By Mark Trevelyan
LONDON (Reuters) - Felix Sanchez of the Dominican Republic recaptured the Olympic 400 meters hurdles title at the age of 34, eight years after he first won it, on a second successive golden night for Caribbean runners at the London Games.
Sanchez was convulsed with sobs and tears streamed down his face as he stood on the victor's podium after holding off Michael Tinsley of the United States.
"No one expected this. A lot of people said I should retire but I stuck with it. They'll all be celebrating now," said Sanchez. After finishing, he took out and kissed a picture of his grandmother Lillian, who died during the Beijing Olympics.
On a tough night for defending Olympic champions, 33-year-old American Angelo Taylor came fifth, failing in his attempt to become the first man to win three titles in the event after gold in 2000 and 2008.
Yelena Isinbayeva of Russia, bidding for a third successive gold medal in the women's pole vault, could only manage bronze behind Jennifer Suhr of the United States who went one better than her silver medal in Beijing, and Yarisley Silva of Cuba.
Isinbayeva never looked comfortable on a chilly, rainy evening. After missing at 4.55 meters, she cleared the next two notches at 4.65 and 4.70 but could not improve on that mark, ending 5 cm short of her rivals.
Valerie Adams of New Zealand, also a victor in 2008, was pushed into second place in the women's shot put by Nadzeya Ostapchuk of Belarus, the 2005 world champion.
Russian world champion Yuliya Zaripova won the women's 3,000 meters steeplechase, leading from the start and storming across the line well clear of Tunisia's Habiba Ghribi and Ethiopia's Sofia Assefa.
"It was easy to win this gold, I was very confident about winning. I'm very good at steeplechase," she told reporters, grinning from ear to ear.
"Towards the end I saw the scoreboard, I could hear the roar in the stadium but I kept my concentration to the very end."
Two 19-year-olds took gold and silver in the men's 400 meters, with Kirani James of Grenada powering through ahead of Luguelin Santos of the Dominican Republic.
Javier Culson took bronze in the hurdles to become the first Puerto Rican to win an Olympic athletics medal.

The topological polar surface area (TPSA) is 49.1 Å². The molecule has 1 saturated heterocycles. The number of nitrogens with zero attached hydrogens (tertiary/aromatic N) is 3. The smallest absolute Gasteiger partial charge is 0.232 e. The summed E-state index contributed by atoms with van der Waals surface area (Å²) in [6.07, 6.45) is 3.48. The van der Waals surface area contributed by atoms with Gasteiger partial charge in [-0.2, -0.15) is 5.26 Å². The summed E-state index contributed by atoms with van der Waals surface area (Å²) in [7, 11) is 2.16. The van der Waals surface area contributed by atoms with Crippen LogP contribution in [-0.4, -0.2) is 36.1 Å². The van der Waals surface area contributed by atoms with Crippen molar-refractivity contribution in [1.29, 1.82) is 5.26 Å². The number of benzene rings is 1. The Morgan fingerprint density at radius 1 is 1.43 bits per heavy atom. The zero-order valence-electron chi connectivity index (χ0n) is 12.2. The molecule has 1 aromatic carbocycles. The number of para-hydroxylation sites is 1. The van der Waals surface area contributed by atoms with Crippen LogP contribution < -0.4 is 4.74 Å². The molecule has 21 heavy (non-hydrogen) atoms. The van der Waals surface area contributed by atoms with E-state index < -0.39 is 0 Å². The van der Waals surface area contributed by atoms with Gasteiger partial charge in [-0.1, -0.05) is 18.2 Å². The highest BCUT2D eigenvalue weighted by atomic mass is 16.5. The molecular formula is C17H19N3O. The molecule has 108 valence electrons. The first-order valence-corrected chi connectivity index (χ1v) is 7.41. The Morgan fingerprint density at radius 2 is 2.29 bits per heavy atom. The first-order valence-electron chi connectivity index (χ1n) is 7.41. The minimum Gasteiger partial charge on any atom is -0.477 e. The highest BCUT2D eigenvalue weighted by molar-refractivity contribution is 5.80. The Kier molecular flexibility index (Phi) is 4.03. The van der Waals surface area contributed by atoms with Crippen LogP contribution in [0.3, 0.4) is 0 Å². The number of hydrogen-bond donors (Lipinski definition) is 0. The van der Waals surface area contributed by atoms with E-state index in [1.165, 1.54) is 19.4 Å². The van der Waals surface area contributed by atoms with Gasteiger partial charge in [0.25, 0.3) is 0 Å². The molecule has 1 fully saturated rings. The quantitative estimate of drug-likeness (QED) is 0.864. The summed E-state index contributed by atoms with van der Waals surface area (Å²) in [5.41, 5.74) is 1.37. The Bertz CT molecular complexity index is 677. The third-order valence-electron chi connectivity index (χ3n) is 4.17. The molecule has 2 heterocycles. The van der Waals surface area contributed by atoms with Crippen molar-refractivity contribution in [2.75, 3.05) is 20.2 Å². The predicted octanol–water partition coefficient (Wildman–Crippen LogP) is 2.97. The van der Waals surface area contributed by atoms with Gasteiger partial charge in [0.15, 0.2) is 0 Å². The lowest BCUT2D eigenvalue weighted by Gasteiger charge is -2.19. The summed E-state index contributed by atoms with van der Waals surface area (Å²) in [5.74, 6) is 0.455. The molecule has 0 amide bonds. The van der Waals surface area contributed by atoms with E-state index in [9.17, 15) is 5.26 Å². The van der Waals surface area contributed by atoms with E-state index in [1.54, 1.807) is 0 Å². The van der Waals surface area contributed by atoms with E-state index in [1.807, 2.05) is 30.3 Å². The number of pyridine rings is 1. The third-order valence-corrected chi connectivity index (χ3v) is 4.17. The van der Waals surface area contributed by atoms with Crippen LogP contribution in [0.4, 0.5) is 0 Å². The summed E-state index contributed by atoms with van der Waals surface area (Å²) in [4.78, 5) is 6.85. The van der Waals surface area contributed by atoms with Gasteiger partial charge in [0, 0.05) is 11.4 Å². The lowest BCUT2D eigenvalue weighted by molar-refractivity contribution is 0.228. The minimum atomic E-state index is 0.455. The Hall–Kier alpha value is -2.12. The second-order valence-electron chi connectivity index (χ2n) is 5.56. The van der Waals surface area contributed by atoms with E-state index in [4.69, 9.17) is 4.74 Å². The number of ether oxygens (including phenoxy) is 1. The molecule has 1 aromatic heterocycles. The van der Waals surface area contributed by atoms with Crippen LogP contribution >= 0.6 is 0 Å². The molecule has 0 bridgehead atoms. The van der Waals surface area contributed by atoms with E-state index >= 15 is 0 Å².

OVATION FOR BOLT
There were huge cheers and an explosion of flashbulbs around the 80,000-capacity stadium when Usain Bolt leapt onto the podium to receive his gold medal for winning Sunday night's 100 meters final in an Olympic record 9.63 seconds.
The gangly Jamaican sprinter will run in the 200m heats on Tuesday, bidding to become the first man to win two golds at that distance and cement his place as unquestionably the greatest sprinter in history.
On Sunday night he appeared in no great rush to turn his attention to the 200, as newspaper pictures showed him celebrating his gold with friends at 3 a.m.
Hundreds of Bolt fans in his home country had braved the wind and heavy rain of a gathering tropical storm to watch outdoor screenings of the 100m final.
In other action on Tuesday, women's 100m hurdles world champion Sally Pearson is favorite to improve on the silver she took in Beijing.
The Australian, who holds the event's fastest performance since 1992 (12.28 seconds), is likely to face competition from American duo Lolo Jones, best remembered for stumbling in the final while favorite in Beijing, and defending Olympic champion Dawn Harper.
Kenya's Asbel Kiprop, the world's fastest man over 1500m this year, will have one thing on his mind in London -- to win the event properly. The world champion has often expressed his dissatisfaction at taking Olympic gold in Beijing after Rashid Ramzi was stripped of his title for a doping offence.
Algerian Taoufik Makhloufi, who beat Kiprop in Sunday's semi-final, was provisionally thrown out of the Games for not trying hard enough in an 800m heat, but later reinstated.
Makhloufi had not planned to run in the 800m heats, but the International Association of Athletics Federations (IAAF) said his team had failed to withdraw him in time and he had to compete.
When he stepped off the track after jogging round for half a lap, the athletics referee disqualified him from all further events for not making a bona fide effort.
His team said he had a knee injury. The IAAF later said in a statement his disqualification had been revoked after a review of medical evidence.
Italy's reigning Olympic 50km walk champion Alex Schwazer was excluded from the Games for failing a doping test, Italian state broadcaster RAI reported. And American judoka Nick Delpopolo was barred after testing positive for marijuana, which he blamed on unwittingly eating a "hash brownie".
Away from the athletics stadium, South Korea and Brazil celebrated their first ever gold medals in gymnastics.
Yang Hak-seon won the men's vault with his spectacular triple-twisting front somersault. Brazil's Arthur Zanetti flexed his bulging biceps to topple China's 2008 Olympic champion Chen Yibing and secure victory in the men's rings.
Aliya Mustafina upset the favourites in the women's asymmetric bars to collect Russia's first gymnastics gold of the Games.
Omid Noroozi became Iran's second winner in two days in wrestling, and waiter Giovanni Cernogoraz served up a gold for Croatia when he overcame tears and Italy's Massimo Fabbrizi in a shootoff to win the men's trap shooting event.
After 10 days of competition, China lead the overall medals table with 31 golds, with the United States close behind on 29.
Hosts Britain lie third with 18 after picking up wins in team show jumping and for Jason Kenny in the track cycling sprint.
(Writing by Mark Trevelyan; Editing by Daniel Magnowski)